A win for evidence based policy

The ODT reports:

New Zealand’s major supermarket chains have successfully fought City Council efforts to restrict sales in the city.

The Alcohol Regulatory and Licensing Authority (Arla) ruled that parts of the council’s local alcohol policy (LAP) were “unreasonable”, including the proposal to cut off-licence hours from 7am-11pm to 9am-9pm.

Arla also ruled that a proposed moratorium on most types of bottle stores in North Dunedin, which the council hoped would help curb problem drinking in the area, was unreasonable.

They were deemed unreasonable because there was no evidence they would reduce harm from alcohol. The legislation requires policies to be based on evidence, not emotion.

I’ve done some research in this area and the people buying alcohol from supermarkets before 9 am or after 9 pm are not people planning to drink it that day. They are simply mums and dads with jobs and kids who do the weekly shopping at these times, and like to purchase some wine with their groceries. So the policy would have not reduced harm from alcohol, but would have massively inconvenienced shoppers.

Someone buying wine from a supermarket at 9.30 pm as part of their groceries is very different to someone rushing to the bottle store in the late evening to get more supplies for their party. Not all off licenses are the same.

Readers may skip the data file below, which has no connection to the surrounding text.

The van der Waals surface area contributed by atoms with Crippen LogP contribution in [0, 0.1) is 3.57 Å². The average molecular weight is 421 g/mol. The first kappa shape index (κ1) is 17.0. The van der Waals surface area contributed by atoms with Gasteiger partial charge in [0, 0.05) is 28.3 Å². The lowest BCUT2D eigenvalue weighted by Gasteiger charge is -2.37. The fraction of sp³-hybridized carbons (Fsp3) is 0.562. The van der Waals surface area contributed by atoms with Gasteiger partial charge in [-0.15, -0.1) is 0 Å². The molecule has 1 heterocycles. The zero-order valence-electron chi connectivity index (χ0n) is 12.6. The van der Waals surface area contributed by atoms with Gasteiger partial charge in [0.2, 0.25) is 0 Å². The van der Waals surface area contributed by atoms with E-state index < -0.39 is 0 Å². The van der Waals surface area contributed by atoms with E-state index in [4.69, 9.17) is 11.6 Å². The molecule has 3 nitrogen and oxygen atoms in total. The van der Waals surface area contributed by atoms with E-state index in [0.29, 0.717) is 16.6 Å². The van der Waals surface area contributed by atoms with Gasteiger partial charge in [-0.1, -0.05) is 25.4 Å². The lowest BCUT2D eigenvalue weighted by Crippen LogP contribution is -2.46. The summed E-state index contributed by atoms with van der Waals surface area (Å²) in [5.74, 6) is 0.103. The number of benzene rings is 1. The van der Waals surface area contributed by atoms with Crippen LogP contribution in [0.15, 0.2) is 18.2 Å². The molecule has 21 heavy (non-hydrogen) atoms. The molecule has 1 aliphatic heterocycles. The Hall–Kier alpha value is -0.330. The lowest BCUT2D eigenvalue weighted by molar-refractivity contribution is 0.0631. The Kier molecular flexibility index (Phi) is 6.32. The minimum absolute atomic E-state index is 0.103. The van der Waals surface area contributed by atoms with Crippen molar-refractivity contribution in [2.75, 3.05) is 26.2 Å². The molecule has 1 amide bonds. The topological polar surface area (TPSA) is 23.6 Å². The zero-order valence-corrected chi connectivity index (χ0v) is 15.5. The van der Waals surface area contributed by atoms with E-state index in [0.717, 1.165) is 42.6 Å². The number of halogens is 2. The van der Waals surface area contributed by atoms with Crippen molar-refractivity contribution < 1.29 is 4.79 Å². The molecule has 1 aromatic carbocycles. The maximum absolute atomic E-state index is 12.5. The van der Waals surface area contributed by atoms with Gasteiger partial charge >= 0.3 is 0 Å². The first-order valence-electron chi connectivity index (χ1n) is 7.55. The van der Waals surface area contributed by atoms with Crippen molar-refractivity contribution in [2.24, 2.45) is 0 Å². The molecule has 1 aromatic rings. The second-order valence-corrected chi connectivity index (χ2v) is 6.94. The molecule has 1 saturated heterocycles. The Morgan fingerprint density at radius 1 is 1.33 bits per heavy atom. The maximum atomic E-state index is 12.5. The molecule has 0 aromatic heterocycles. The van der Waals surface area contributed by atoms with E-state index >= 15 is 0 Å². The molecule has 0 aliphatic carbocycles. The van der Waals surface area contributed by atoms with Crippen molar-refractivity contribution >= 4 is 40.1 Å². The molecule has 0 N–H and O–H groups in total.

Dunedin Mayor Dave Cull yesterday said he was disappointed with the decision and the council would consider appealing.

The decision sent a clear message alcohol legislation the Government had brought in could not work, Mr Cull said.

“We have now joined a growing list of councils who have been knocked back for providing solutions to their own circumstances.

The legislation is working fine. It is the politicians like Mr Cull who think that they can ignore the need for evidence that is the problem. The legislation does not allow Councils to set restrictions on a whim. Any restriction needs to have sound justification behind it and evidence of harm reduction.

In its written decision, the authority said the council provided “no evidence” that sales between 7am and 9am were associated with alcohol-related harm.

No evidence, because there is none.

It also noted that council liquor licensing co-ordinator Kevin Mechen acknowledged during the appeal hearing the council was under the mistaken impression the maximum hours of sale in the LAP were a guideline and exceptions could be granted.

“This misunderstanding is evidence on unreasonableness as the [restrictions] cannot be said to reflect the policy sought to be implemented.”

The DCC didn’t even understand the basic provisions.

The authority turned down an appeal from police and Dunedin Hospitality Group against the creation of a special licence for “entertainment premises”, allowing them to operate between 5pm and 4am.

The decision said neither presented “any evidence” to support their concerns.

Police’s failure to present evidence was “notable and somewhat surprising”, given they had submitted they would have to “stare down the barrel of another year of dealing with alcohol-fuelled assaults and disorder [that] we know could have been mitigated by this policy”.

Again no evidence.We saw this in Wellington also with Wellington Police trying to bully bars into one way policies and admitting to the Council they had no evidence for their approach.

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